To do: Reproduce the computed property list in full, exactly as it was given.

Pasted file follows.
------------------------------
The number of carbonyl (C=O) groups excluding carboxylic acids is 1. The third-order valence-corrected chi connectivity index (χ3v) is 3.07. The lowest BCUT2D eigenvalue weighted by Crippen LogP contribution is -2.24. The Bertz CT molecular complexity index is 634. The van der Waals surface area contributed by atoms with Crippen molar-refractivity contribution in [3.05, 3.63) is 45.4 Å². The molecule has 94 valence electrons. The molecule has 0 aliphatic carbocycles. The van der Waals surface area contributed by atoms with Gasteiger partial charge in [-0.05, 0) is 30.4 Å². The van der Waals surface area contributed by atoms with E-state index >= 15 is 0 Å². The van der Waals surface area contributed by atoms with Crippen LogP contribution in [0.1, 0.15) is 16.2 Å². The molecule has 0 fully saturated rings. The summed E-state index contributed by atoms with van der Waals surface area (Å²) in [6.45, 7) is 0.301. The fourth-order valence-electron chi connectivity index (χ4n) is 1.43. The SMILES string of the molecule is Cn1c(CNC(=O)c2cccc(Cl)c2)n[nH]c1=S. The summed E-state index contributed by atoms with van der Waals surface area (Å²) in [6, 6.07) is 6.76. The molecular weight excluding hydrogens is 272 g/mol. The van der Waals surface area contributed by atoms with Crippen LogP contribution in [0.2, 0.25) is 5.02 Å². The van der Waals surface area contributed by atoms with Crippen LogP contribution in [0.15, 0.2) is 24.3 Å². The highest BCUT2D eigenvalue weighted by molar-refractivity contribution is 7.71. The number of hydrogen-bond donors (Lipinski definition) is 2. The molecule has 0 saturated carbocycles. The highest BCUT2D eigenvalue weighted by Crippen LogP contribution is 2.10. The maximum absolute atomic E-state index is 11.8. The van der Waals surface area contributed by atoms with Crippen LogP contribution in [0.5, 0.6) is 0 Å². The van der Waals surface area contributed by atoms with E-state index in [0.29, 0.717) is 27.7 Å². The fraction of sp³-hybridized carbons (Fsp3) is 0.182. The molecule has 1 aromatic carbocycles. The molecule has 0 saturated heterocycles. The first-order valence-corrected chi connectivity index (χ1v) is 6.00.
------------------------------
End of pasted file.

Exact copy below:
The number of carbonyl (C=O) groups excluding carboxylic acids is 1. The third-order valence-corrected chi connectivity index (χ3v) is 3.07. The lowest BCUT2D eigenvalue weighted by Crippen LogP contribution is -2.24. The Bertz CT molecular complexity index is 634. The van der Waals surface area contributed by atoms with Crippen molar-refractivity contribution in [3.05, 3.63) is 45.4 Å². The molecule has 94 valence electrons. The molecule has 0 aliphatic carbocycles. The van der Waals surface area contributed by atoms with Gasteiger partial charge in [-0.05, 0) is 30.4 Å². The van der Waals surface area contributed by atoms with E-state index >= 15 is 0 Å². The van der Waals surface area contributed by atoms with Crippen LogP contribution in [0.1, 0.15) is 16.2 Å². The molecule has 0 fully saturated rings. The summed E-state index contributed by atoms with van der Waals surface area (Å²) in [6.45, 7) is 0.301. The fourth-order valence-electron chi connectivity index (χ4n) is 1.43. The SMILES string of the molecule is Cn1c(CNC(=O)c2cccc(Cl)c2)n[nH]c1=S. The summed E-state index contributed by atoms with van der Waals surface area (Å²) in [6, 6.07) is 6.76. The molecular weight excluding hydrogens is 272 g/mol. The van der Waals surface area contributed by atoms with Crippen LogP contribution in [0.2, 0.25) is 5.02 Å². The van der Waals surface area contributed by atoms with Crippen LogP contribution in [0.15, 0.2) is 24.3 Å². The highest BCUT2D eigenvalue weighted by molar-refractivity contribution is 7.71. The number of hydrogen-bond donors (Lipinski definition) is 2. The molecule has 0 saturated carbocycles. The highest BCUT2D eigenvalue weighted by Crippen LogP contribution is 2.10. The maximum absolute atomic E-state index is 11.8. The van der Waals surface area contributed by atoms with Crippen LogP contribution in [0.5, 0.6) is 0 Å². The van der Waals surface area contributed by atoms with E-state index in [0.29, 0.717) is 27.7 Å². The fraction of sp³-hybridized carbons (Fsp3) is 0.182. The molecule has 1 aromatic carbocycles. The molecule has 0 saturated heterocycles. The first-order valence-corrected chi connectivity index (χ1v) is 6.00.